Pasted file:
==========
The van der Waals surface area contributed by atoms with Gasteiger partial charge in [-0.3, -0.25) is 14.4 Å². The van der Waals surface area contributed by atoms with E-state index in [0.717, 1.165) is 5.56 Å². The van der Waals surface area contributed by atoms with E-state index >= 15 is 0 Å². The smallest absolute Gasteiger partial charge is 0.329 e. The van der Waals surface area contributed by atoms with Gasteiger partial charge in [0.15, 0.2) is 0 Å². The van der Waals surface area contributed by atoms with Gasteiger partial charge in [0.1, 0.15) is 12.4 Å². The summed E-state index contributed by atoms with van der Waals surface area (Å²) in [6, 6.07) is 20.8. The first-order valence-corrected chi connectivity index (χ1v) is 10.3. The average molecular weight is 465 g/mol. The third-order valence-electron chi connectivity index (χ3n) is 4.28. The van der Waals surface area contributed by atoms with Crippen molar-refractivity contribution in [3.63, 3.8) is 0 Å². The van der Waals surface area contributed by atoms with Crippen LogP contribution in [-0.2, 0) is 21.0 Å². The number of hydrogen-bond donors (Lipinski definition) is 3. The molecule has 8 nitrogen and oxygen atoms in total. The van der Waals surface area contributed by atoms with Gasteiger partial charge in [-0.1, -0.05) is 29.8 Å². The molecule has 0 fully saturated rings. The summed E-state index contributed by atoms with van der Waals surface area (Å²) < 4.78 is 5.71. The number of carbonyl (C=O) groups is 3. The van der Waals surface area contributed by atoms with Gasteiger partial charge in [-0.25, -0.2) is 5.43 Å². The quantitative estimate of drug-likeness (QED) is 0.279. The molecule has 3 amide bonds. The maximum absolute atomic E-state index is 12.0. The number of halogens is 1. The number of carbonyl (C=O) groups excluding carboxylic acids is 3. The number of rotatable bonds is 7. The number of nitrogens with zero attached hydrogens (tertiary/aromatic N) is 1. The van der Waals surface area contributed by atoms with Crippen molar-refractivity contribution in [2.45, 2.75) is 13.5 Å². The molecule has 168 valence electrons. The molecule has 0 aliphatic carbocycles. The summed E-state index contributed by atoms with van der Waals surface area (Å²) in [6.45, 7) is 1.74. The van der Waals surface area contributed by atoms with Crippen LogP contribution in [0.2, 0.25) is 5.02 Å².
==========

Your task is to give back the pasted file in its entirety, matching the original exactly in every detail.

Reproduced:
The van der Waals surface area contributed by atoms with Gasteiger partial charge in [-0.3, -0.25) is 14.4 Å². The van der Waals surface area contributed by atoms with E-state index in [0.717, 1.165) is 5.56 Å². The van der Waals surface area contributed by atoms with E-state index >= 15 is 0 Å². The smallest absolute Gasteiger partial charge is 0.329 e. The van der Waals surface area contributed by atoms with Gasteiger partial charge in [0.15, 0.2) is 0 Å². The van der Waals surface area contributed by atoms with Gasteiger partial charge in [0.1, 0.15) is 12.4 Å². The summed E-state index contributed by atoms with van der Waals surface area (Å²) in [6, 6.07) is 20.8. The first-order valence-corrected chi connectivity index (χ1v) is 10.3. The average molecular weight is 465 g/mol. The third-order valence-electron chi connectivity index (χ3n) is 4.28. The van der Waals surface area contributed by atoms with Crippen molar-refractivity contribution in [3.63, 3.8) is 0 Å². The van der Waals surface area contributed by atoms with Crippen LogP contribution in [-0.2, 0) is 21.0 Å². The number of hydrogen-bond donors (Lipinski definition) is 3. The molecule has 8 nitrogen and oxygen atoms in total. The van der Waals surface area contributed by atoms with Gasteiger partial charge in [-0.1, -0.05) is 29.8 Å². The molecule has 0 fully saturated rings. The summed E-state index contributed by atoms with van der Waals surface area (Å²) < 4.78 is 5.71. The number of carbonyl (C=O) groups is 3. The van der Waals surface area contributed by atoms with Gasteiger partial charge in [-0.25, -0.2) is 5.43 Å². The quantitative estimate of drug-likeness (QED) is 0.279. The molecule has 3 amide bonds. The maximum absolute atomic E-state index is 12.0. The number of halogens is 1. The number of carbonyl (C=O) groups excluding carboxylic acids is 3. The number of rotatable bonds is 7. The number of nitrogens with zero attached hydrogens (tertiary/aromatic N) is 1. The van der Waals surface area contributed by atoms with Crippen molar-refractivity contribution in [2.45, 2.75) is 13.5 Å². The molecule has 168 valence electrons. The molecule has 0 aliphatic carbocycles. The summed E-state index contributed by atoms with van der Waals surface area (Å²) in [6.45, 7) is 1.74. The van der Waals surface area contributed by atoms with Crippen LogP contribution in [0.2, 0.25) is 5.02 Å².